O2 wins the battle for the Palm Pre


As predicted by yours truly a few hours ago, O2 will be the exclusive network of the Palm Pre.

O2 reportedly beat off competition from Orange – just as it did when it scored the exclusive rights to the iPhone back in 2007. O2 is already the market leader in the UK with a share of 27%. By stocking the Pre alongside the iPhone 3GS their lead will surely increase further.

Nothing has been confirmed by O2 officially and there are no price details as of yet either. You can’t imagine Apple would be too thrilled if the Palm Pre was a more affordable option than the iPhone 3GS though. I fully expect the pricing to be an exact match of the 3GS in terms of plans, although the handset itself might be a smidgen cheaper as it is in the US.

(via The Guardian)

LG watch-phone to cost £1,000!?


Gosh, that’s rather a lot. Mobile Today reckons that the LG watch phone that we covered here will be exclusive to Orange and cost a massive £1,000. Wow. The mere thought inspired Nate Lanxon from CNET to create the wonderous venn diagram over the the right there.

The G910 watch-phone was announced at MWC last week, and LG showed it off at CES too. Considering its appalling specs, requirement that you constantly wear a headset, and – now – massive price tag, it’s clear that Orange see this as a novelty for rich people, not a real device.

(via Mobile Today and CNET)

Warner dumps HD DVD and goes Blu-ray exclusive! Format war over? Blu-ray triumphant?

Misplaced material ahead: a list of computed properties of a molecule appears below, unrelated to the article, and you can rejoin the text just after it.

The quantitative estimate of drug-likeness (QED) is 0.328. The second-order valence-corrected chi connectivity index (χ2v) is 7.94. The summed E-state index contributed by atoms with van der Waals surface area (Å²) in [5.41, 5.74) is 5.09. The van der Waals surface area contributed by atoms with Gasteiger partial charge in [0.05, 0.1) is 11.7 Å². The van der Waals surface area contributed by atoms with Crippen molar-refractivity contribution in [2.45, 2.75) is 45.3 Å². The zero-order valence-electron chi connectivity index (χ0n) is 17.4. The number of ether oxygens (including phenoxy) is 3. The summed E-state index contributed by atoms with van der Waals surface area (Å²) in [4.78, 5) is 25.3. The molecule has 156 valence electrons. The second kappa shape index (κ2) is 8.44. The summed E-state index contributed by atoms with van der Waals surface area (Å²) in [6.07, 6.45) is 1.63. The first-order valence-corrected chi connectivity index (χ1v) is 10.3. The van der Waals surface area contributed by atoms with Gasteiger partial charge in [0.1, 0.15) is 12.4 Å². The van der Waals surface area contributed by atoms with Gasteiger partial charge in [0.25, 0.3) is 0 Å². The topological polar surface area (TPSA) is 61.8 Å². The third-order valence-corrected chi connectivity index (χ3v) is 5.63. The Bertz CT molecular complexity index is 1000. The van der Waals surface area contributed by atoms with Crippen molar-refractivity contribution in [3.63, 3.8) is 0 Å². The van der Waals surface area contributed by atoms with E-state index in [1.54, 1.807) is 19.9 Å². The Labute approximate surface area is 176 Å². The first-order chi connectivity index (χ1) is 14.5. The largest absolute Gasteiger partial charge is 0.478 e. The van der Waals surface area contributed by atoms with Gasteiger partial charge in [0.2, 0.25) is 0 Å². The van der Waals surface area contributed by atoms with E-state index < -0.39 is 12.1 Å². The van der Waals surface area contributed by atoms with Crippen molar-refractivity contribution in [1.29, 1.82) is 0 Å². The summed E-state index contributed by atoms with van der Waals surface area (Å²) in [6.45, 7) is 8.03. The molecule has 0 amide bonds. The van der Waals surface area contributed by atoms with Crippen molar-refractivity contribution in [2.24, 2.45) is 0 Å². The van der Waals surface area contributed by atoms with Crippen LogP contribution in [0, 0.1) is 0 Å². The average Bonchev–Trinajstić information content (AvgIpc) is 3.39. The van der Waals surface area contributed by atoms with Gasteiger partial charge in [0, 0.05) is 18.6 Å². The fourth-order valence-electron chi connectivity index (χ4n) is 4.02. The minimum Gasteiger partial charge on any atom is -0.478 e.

warner-bros-dumps-hd-dvd.jpgUh-oh. Set the internet to RED ALERT – the nasty HD DVD and Blu-ray war might just be about to end, thanks to Hollywood heavyweight Warner deciding to go Blu-ray exclusive in 2008.

In a press release over on its official portal, Warner Bros. has kicked all HD DVD owners to the kerb – and announced it’s going Blu-ray exclusive from May of 2008.

The world-ending press release starts like this:

Opinion: The Christmas Day TV movie premiere means nothing any more

shrek.jpgI remember a time, growing up in the 1980s, when there was real anticipation for what the BBC and ITV would pull out of the hat for the post-Queen’s Speech Christmas premiere or blockbuster.

In an age where video recorders had only just arrived, there were barely four terrestrial channels, and you had little choice but to watch the broadcasters’ choice, this worked quite well.

As video recorders took hold, I began to think that the channel wars were just a tad pathetic. After all, if you really wanted to watch two programmes that clashed, you just recorded one of them and played it back later.

I suppose broadcasters bank on the likelihood that most people will be stuffed and near-comatosed by 3pm on Christmas Day, but really, good though Finding Nemo and Shrek 2 are, they don’t feel like exclusives any more.